A: When we launch this new platform, people will be able to respond to assignments using photos and videos. Photos are nice: They’re visual, they’re fairly easy to send over a cellular network, and they can instantly capture the subtleties of a story. Videos are cool, but they’re tough to transmit over the network and we find a lot of people shoot shaky cell phone video. That said, video is also very interesting. Text is at best boring, and at worst, misleading. You can tweet from the middle of a protest: “There are thousands of people marching in the streets right now.” The true number could be several hundred. It’s better to instead take a photo of the crowd, and let people see what it looks like for themselves.
Q: What’s the link between citizen journalism and Tackable?
A: We’re huge believers in citizen journalism. Citizen journalism no longer conducted by a small group of dedicated people: It’s become mainstream. Whenever there’s an earthquake, people turn on their webcams, record the footage and upload it to YouTube. People pass a wildfire on the freeway, take a photo with their iPhone and put it on Facebook. Chances are, you don’t do this thinking “I’m engaging in citizen journalism,” you do it because you’ve experienced something notable and you want to share it with the world.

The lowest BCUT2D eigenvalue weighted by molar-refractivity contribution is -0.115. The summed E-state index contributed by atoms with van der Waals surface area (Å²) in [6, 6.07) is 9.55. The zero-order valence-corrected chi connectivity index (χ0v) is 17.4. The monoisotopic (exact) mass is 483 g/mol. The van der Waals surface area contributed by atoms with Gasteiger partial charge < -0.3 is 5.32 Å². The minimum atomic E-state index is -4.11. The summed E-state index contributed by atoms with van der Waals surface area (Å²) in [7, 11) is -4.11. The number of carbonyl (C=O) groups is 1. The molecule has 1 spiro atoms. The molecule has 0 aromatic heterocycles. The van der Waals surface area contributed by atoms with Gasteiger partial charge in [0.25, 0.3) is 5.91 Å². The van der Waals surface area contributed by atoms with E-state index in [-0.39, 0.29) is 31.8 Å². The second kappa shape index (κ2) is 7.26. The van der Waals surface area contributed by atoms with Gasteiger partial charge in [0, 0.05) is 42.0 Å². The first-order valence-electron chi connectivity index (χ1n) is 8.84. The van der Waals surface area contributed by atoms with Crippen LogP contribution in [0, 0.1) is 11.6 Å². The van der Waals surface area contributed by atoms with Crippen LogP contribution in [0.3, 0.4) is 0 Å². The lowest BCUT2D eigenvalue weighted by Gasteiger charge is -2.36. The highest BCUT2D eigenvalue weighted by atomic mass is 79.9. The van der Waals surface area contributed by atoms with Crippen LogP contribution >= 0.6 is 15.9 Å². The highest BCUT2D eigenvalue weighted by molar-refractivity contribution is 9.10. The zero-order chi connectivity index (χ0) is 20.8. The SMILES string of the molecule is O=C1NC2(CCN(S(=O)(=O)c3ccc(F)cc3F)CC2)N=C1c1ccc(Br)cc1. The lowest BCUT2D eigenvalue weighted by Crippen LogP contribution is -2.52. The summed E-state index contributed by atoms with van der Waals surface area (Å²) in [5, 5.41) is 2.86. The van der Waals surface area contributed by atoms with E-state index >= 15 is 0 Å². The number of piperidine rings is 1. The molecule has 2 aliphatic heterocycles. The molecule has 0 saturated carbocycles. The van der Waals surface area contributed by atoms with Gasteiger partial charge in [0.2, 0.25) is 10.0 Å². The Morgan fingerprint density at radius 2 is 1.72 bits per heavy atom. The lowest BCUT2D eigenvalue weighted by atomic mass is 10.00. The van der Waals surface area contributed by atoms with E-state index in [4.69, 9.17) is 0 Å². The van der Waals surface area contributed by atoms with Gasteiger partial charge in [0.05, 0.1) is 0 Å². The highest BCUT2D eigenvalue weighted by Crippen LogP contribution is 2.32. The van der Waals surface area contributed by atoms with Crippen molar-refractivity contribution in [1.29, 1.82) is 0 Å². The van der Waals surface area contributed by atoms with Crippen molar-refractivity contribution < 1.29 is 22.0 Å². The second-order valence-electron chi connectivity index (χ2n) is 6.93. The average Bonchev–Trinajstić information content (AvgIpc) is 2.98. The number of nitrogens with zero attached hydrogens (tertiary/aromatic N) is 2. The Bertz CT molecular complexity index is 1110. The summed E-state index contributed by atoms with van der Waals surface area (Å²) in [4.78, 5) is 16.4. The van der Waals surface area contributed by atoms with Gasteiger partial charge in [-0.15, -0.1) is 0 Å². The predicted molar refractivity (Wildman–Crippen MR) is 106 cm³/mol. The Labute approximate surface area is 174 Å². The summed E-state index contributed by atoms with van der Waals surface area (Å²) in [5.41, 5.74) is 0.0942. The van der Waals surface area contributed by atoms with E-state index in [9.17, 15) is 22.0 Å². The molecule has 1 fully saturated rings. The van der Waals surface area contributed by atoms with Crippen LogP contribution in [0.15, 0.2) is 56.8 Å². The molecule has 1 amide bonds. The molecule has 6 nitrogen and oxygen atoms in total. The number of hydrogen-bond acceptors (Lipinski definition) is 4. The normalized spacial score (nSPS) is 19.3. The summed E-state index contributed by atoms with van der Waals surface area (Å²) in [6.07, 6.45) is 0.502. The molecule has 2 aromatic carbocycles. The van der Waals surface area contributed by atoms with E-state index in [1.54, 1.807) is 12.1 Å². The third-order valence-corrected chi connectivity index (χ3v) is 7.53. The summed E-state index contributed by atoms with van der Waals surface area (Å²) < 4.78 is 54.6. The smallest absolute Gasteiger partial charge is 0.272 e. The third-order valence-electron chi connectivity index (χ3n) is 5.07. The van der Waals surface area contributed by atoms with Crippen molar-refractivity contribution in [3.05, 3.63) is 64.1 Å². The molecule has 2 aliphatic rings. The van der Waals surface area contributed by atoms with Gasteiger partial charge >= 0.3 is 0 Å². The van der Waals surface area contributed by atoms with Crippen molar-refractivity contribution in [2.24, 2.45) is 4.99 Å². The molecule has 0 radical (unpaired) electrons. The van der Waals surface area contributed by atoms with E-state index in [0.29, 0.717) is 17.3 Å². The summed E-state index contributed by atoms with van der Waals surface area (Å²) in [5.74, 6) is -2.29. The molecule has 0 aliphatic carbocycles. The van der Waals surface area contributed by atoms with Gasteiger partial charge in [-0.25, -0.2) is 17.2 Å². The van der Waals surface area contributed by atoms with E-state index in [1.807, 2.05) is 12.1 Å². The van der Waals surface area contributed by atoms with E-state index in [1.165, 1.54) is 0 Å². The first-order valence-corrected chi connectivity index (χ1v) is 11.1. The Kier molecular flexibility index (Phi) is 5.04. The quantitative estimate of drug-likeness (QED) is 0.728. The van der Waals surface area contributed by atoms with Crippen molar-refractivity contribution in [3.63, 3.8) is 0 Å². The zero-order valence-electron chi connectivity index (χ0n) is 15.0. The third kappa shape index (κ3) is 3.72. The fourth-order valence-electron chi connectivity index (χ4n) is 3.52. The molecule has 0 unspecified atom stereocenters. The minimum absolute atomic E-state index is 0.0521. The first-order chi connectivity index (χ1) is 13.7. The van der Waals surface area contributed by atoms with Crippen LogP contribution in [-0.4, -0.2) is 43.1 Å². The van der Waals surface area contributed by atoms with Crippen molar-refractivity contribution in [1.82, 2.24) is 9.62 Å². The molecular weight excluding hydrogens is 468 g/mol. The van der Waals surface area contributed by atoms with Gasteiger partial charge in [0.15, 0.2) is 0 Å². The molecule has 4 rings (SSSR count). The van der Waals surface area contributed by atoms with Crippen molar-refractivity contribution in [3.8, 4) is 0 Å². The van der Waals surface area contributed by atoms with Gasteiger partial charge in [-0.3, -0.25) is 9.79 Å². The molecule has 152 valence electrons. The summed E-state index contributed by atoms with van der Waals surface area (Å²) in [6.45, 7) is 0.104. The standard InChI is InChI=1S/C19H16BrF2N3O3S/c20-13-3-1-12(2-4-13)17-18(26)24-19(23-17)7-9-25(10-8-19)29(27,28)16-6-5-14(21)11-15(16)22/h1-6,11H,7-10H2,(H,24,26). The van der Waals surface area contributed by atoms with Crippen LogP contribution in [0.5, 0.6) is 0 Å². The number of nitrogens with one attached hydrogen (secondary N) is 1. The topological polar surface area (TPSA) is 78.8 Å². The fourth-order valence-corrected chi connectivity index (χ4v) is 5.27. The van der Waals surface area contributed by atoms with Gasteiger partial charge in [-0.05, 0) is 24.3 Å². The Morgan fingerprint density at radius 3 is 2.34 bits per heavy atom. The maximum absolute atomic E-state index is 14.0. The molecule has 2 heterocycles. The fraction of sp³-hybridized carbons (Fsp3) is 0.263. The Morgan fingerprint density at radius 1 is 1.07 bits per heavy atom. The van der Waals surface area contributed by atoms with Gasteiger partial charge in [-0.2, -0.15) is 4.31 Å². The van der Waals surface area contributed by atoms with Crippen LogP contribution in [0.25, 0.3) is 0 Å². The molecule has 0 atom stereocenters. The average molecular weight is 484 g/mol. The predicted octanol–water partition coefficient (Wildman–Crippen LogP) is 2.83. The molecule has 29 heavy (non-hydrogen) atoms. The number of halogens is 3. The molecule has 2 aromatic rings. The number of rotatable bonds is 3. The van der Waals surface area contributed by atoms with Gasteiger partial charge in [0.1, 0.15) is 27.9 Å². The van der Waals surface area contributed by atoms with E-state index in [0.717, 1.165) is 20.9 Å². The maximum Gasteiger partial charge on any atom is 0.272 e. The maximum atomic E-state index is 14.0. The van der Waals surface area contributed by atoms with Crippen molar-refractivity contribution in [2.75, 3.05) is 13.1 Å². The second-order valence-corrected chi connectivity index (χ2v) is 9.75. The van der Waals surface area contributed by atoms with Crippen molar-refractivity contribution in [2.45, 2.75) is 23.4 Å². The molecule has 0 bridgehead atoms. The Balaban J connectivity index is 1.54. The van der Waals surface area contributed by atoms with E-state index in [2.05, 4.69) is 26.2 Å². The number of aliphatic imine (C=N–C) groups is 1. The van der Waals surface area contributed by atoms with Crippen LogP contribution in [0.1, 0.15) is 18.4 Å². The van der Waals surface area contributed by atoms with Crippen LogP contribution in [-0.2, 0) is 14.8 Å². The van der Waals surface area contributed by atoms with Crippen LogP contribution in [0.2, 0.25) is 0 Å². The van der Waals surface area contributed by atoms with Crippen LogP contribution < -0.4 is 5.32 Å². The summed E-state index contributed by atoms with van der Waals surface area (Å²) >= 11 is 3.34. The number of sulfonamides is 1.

Our issue with YouTube and Twitter is dealing with the keyword-based information stream — the chances of someone seeing “vid_007.mov” on YouTube are exponentially lower than someone seeing “Malibu earthquake footage 03/07/11″. It’s the same with a large-scale emergency — your tweet containing the word “earthquake” will get buried very quickly in the information stream. Facebook is a walled garden, so you’re largely blocked from seeing citizen journalism posted there. We believe a more elegant solution is to organize live media by time and location, rather than keywords.
Q: Do you think Tackable can make a more perfect bond between traditional and new media?
A: We work with traditional newspaper reporters on a daily basis and find that most are eager to try new media tools, if those tools help them be more effective as journalists. The industry’s most popular new media tools — YouTube, Twitter, Flickr, Facebook and RSS feeds — weren’t designed specifically for journalism. So, we find most reporters cobble together a mix of tools and do the best they can. We’re building this new platform from the ground up with social journalism specifically in mind, with the hope that we do help traditional journalists embrace new media more completely.
Q: What do you think about social media today?